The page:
COVID-19: 936 new cases of coronavirus have been diagnosed in Ireland
A further 936 new cases of Covid-19 have been diagnosed in Ireland.
The Department of Health has announced that 28 people who had been diagnosed with coronavirus have died since yesterday’s figures were shared.
Chief Medical Officer Tony Holohan revealed the stark figures, the highest yet, at a media briefing on the ongoing crisis held this evening, with the total number of cases now at 17,607.
Dr Holohan said the significant increase in the number of people diagnosed with the virus in Ireland is due to increased testing in residential settings and nursing homes, which make up a large number of the 319 clusters in residential care facilities.
Statement from the National Public Health Emergency Team
The Health Protection Surveillance Centre has today been informed that 28 people diagnosed with #COVID19 #Coronavirus in Ireland have died.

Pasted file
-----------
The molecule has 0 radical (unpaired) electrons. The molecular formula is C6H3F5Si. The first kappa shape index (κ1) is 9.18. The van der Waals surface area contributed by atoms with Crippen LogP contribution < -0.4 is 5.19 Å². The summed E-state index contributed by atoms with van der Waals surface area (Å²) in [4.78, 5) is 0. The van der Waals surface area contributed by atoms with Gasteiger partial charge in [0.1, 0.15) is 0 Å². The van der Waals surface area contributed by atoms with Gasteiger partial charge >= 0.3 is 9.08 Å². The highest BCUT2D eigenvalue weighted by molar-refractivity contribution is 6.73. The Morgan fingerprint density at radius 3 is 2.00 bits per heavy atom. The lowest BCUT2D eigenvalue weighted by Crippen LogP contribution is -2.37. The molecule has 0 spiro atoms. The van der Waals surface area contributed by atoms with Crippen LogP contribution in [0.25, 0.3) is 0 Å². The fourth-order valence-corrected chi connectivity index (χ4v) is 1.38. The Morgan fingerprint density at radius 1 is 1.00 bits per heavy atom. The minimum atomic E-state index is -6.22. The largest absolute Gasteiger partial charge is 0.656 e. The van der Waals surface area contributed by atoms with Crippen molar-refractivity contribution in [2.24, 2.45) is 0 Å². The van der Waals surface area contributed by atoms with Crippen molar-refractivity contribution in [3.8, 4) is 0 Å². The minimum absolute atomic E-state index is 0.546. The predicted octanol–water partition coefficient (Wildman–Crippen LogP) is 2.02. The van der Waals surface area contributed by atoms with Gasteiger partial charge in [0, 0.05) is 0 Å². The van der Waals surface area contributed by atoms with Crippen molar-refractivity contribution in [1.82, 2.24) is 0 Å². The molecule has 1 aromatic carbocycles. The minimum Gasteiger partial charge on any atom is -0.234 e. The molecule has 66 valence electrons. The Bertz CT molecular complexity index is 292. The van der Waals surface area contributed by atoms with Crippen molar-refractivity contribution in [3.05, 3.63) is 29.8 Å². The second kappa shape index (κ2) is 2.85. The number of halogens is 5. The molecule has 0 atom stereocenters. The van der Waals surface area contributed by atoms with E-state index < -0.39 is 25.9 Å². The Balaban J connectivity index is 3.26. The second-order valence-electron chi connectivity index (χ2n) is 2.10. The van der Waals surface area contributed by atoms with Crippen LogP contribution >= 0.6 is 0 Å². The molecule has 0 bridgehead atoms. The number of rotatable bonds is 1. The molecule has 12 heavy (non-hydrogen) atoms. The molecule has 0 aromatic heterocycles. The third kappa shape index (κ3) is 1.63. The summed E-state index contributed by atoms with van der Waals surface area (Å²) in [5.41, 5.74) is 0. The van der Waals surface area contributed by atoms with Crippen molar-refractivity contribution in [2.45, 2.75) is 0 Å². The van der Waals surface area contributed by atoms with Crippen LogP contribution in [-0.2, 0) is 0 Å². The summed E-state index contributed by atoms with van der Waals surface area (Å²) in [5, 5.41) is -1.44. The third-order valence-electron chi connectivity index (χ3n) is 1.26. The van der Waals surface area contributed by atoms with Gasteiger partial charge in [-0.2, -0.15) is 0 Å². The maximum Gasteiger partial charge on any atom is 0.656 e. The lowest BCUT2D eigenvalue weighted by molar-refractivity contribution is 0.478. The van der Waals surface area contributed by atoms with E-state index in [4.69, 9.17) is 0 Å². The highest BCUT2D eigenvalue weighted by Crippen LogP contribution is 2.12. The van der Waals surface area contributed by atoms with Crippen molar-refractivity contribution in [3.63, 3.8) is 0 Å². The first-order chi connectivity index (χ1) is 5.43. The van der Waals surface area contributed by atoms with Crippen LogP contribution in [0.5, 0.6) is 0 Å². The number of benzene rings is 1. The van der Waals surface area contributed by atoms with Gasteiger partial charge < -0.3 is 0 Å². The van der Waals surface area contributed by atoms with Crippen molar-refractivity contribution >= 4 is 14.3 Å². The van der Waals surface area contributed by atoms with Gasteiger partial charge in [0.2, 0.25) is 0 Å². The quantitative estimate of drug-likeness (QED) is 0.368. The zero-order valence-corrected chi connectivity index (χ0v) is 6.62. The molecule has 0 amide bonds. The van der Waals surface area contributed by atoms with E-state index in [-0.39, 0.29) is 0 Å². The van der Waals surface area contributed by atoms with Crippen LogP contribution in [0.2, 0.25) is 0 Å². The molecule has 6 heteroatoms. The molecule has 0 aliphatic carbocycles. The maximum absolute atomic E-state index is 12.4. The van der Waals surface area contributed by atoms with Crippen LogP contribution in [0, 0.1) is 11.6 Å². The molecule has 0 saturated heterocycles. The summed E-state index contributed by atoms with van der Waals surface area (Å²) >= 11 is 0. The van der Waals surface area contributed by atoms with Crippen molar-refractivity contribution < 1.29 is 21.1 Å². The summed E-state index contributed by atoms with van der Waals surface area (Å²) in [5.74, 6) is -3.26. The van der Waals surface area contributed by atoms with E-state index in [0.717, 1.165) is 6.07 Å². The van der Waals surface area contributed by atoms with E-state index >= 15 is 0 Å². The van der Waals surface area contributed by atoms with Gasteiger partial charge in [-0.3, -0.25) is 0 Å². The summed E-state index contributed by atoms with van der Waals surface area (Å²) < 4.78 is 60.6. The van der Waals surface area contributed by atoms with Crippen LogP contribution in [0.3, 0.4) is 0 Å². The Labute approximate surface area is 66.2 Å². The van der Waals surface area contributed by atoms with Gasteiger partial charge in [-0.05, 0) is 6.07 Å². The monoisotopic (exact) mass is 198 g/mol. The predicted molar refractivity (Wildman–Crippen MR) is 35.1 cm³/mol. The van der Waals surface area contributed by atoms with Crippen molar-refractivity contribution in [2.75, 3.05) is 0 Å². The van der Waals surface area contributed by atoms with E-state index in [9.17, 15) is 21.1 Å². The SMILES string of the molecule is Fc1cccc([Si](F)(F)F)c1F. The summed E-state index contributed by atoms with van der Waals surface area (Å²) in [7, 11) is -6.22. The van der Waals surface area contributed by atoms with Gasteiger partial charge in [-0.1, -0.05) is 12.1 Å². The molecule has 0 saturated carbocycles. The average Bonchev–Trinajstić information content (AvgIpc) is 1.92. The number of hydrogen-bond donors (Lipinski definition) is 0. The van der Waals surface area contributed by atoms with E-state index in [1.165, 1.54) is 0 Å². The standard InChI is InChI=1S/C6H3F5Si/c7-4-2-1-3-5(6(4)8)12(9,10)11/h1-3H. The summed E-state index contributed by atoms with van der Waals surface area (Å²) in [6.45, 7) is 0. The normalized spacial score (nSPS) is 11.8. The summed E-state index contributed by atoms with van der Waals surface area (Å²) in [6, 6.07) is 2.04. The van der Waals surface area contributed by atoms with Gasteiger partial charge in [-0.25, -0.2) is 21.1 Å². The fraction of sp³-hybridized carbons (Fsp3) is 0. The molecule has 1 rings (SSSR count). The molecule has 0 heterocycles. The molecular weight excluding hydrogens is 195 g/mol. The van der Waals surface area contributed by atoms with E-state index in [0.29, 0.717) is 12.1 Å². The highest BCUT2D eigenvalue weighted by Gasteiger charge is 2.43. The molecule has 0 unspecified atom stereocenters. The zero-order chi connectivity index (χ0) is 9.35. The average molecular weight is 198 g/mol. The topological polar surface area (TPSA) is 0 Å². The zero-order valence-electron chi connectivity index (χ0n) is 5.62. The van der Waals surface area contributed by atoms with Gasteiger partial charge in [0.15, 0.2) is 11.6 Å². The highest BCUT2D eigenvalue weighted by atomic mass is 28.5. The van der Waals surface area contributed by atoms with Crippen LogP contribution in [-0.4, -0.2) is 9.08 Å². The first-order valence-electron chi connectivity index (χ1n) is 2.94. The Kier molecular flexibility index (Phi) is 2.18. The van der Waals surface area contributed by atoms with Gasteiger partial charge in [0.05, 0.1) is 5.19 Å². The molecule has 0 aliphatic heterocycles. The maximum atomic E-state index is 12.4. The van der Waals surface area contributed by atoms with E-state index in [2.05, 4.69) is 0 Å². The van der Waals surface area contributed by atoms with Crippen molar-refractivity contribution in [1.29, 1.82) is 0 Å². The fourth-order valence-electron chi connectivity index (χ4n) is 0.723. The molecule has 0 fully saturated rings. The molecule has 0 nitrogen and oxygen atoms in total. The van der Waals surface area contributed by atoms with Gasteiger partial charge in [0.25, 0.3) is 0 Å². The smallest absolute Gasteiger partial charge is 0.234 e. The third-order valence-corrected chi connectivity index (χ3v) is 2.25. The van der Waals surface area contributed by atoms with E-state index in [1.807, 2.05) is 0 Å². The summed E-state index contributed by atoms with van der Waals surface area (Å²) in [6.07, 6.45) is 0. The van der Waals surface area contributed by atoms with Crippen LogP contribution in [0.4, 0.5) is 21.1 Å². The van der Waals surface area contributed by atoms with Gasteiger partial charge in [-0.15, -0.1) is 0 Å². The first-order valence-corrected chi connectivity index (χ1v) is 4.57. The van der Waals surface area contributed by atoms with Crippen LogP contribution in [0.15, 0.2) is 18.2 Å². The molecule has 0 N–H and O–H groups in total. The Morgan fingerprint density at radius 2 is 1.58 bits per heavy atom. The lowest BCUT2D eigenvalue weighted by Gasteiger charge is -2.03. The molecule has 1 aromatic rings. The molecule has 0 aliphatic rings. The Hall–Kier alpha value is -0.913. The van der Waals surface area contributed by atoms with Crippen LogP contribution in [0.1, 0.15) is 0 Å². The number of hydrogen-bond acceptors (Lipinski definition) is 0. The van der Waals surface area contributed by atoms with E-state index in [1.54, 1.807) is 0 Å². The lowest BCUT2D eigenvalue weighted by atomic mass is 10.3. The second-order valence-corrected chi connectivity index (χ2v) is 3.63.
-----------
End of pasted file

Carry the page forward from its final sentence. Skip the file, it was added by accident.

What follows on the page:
— Department of Health (@roinnslainte) April 23, 2020
It was also revealed that people have been flouting the strict guidelines on social distancing and movement in recent days.
Dr Holohan said that seismic activity data, which measures the levels of human-made ground vibrations and rumbles, also known as ‘seismic noise’, shows that there are more vehicles on the roads, meaning more people are on the move than last week.
‘Complacency is the new enemy’
At a meeting of the Dáil earlier today, Taoiseach Leo Varadkar warned politicians that complacency was the new enemy.
Mr Varadkar reiterated that easing nationwide restrictions when the timing is right is the only way to avoid a dangerous second wave of infections and protect vulnerable people.
Inside Leinster House, social distancing restrictions meant that a limited number of politicians were allowed to enter the chamber. While the idea of virtual meetings has been considered, it was decided that holding the discussions online would fall short of the requirements of the Constitution.